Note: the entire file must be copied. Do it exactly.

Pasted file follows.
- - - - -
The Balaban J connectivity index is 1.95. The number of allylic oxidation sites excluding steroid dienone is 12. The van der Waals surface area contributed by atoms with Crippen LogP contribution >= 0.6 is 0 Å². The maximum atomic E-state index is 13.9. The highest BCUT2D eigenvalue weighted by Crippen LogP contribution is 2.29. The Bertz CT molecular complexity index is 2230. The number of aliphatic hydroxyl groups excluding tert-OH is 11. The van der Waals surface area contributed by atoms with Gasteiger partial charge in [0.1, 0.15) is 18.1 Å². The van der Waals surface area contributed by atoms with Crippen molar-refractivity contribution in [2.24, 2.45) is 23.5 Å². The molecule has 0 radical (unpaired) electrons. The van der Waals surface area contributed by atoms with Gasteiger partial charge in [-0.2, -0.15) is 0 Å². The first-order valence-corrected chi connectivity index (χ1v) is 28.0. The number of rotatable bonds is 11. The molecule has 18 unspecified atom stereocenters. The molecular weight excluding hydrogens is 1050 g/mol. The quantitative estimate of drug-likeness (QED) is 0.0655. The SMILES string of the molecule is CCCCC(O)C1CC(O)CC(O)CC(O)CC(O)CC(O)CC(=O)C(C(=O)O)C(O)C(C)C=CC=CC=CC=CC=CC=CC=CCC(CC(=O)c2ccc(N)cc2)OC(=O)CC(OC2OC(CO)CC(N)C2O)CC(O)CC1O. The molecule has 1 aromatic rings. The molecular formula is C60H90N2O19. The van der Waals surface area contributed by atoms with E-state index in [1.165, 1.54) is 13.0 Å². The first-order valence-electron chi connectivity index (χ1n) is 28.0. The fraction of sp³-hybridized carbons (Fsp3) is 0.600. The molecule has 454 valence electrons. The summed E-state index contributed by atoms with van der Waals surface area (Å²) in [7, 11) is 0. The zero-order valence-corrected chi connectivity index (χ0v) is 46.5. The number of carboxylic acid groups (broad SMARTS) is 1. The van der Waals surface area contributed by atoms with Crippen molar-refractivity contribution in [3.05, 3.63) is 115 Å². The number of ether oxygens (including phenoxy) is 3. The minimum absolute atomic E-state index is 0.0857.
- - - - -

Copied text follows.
The Balaban J connectivity index is 1.95. The number of allylic oxidation sites excluding steroid dienone is 12. The van der Waals surface area contributed by atoms with Crippen LogP contribution >= 0.6 is 0 Å². The maximum atomic E-state index is 13.9. The highest BCUT2D eigenvalue weighted by Crippen LogP contribution is 2.29. The Bertz CT molecular complexity index is 2230. The number of aliphatic hydroxyl groups excluding tert-OH is 11. The van der Waals surface area contributed by atoms with Gasteiger partial charge in [0.1, 0.15) is 18.1 Å². The van der Waals surface area contributed by atoms with Crippen molar-refractivity contribution in [2.24, 2.45) is 23.5 Å². The molecule has 0 radical (unpaired) electrons. The van der Waals surface area contributed by atoms with Gasteiger partial charge in [-0.2, -0.15) is 0 Å². The first-order valence-corrected chi connectivity index (χ1v) is 28.0. The number of rotatable bonds is 11. The molecule has 18 unspecified atom stereocenters. The molecular weight excluding hydrogens is 1050 g/mol. The quantitative estimate of drug-likeness (QED) is 0.0655. The SMILES string of the molecule is CCCCC(O)C1CC(O)CC(O)CC(O)CC(O)CC(O)CC(=O)C(C(=O)O)C(O)C(C)C=CC=CC=CC=CC=CC=CC=CCC(CC(=O)c2ccc(N)cc2)OC(=O)CC(OC2OC(CO)CC(N)C2O)CC(O)CC1O. The molecule has 1 aromatic rings. The molecular formula is C60H90N2O19. The van der Waals surface area contributed by atoms with E-state index in [1.165, 1.54) is 13.0 Å². The first-order valence-electron chi connectivity index (χ1n) is 28.0. The fraction of sp³-hybridized carbons (Fsp3) is 0.600. The molecule has 454 valence electrons. The summed E-state index contributed by atoms with van der Waals surface area (Å²) in [7, 11) is 0. The zero-order valence-corrected chi connectivity index (χ0v) is 46.5. The number of carboxylic acid groups (broad SMARTS) is 1. The van der Waals surface area contributed by atoms with Crippen molar-refractivity contribution in [3.05, 3.63) is 115 Å². The number of ether oxygens (including phenoxy) is 3. The minimum absolute atomic E-state index is 0.0857.